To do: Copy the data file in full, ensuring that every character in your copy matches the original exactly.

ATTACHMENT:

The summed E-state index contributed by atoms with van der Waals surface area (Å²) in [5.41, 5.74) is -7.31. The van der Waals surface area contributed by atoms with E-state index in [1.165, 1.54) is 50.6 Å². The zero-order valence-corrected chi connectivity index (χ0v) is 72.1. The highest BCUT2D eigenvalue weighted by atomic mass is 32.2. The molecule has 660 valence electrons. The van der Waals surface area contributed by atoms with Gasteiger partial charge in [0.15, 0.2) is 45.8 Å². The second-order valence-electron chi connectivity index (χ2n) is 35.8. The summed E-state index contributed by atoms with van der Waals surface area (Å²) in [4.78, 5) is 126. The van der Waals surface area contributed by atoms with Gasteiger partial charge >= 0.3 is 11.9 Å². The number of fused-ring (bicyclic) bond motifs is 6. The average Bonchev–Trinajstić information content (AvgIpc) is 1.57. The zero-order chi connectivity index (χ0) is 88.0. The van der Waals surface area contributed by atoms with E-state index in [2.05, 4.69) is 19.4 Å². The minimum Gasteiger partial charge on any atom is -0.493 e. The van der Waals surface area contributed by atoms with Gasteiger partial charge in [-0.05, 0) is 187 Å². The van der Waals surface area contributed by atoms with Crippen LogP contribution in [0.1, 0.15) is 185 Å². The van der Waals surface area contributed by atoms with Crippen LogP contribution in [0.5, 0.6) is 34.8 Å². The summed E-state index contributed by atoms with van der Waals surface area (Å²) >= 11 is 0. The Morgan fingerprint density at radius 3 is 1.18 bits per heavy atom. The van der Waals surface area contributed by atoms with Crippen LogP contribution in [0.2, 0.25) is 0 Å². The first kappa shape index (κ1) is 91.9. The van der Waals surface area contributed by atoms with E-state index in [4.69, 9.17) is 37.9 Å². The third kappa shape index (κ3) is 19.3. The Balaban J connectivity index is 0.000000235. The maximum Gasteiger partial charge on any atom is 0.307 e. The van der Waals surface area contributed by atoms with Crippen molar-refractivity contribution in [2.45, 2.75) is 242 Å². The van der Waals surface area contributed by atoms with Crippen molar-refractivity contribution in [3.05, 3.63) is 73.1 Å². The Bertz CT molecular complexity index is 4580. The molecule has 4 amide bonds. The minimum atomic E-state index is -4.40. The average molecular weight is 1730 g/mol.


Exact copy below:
The summed E-state index contributed by atoms with van der Waals surface area (Å²) in [5.41, 5.74) is -7.31. The van der Waals surface area contributed by atoms with E-state index in [1.165, 1.54) is 50.6 Å². The zero-order valence-corrected chi connectivity index (χ0v) is 72.1. The highest BCUT2D eigenvalue weighted by atomic mass is 32.2. The molecule has 660 valence electrons. The van der Waals surface area contributed by atoms with Gasteiger partial charge in [0.15, 0.2) is 45.8 Å². The second-order valence-electron chi connectivity index (χ2n) is 35.8. The summed E-state index contributed by atoms with van der Waals surface area (Å²) in [4.78, 5) is 126. The van der Waals surface area contributed by atoms with Gasteiger partial charge >= 0.3 is 11.9 Å². The number of fused-ring (bicyclic) bond motifs is 6. The average Bonchev–Trinajstić information content (AvgIpc) is 1.57. The zero-order chi connectivity index (χ0) is 88.0. The van der Waals surface area contributed by atoms with E-state index in [2.05, 4.69) is 19.4 Å². The minimum Gasteiger partial charge on any atom is -0.493 e. The van der Waals surface area contributed by atoms with Gasteiger partial charge in [-0.05, 0) is 187 Å². The van der Waals surface area contributed by atoms with Crippen LogP contribution in [0.1, 0.15) is 185 Å². The van der Waals surface area contributed by atoms with Crippen LogP contribution in [0.5, 0.6) is 34.8 Å². The summed E-state index contributed by atoms with van der Waals surface area (Å²) >= 11 is 0. The Morgan fingerprint density at radius 3 is 1.18 bits per heavy atom. The van der Waals surface area contributed by atoms with Crippen LogP contribution in [0.2, 0.25) is 0 Å². The first kappa shape index (κ1) is 91.9. The van der Waals surface area contributed by atoms with E-state index in [4.69, 9.17) is 37.9 Å². The third kappa shape index (κ3) is 19.3. The Balaban J connectivity index is 0.000000235. The maximum Gasteiger partial charge on any atom is 0.307 e. The van der Waals surface area contributed by atoms with Crippen molar-refractivity contribution in [2.45, 2.75) is 242 Å². The van der Waals surface area contributed by atoms with Crippen molar-refractivity contribution in [3.05, 3.63) is 73.1 Å². The Bertz CT molecular complexity index is 4580. The molecule has 4 amide bonds. The minimum atomic E-state index is -4.40. The average molecular weight is 1730 g/mol.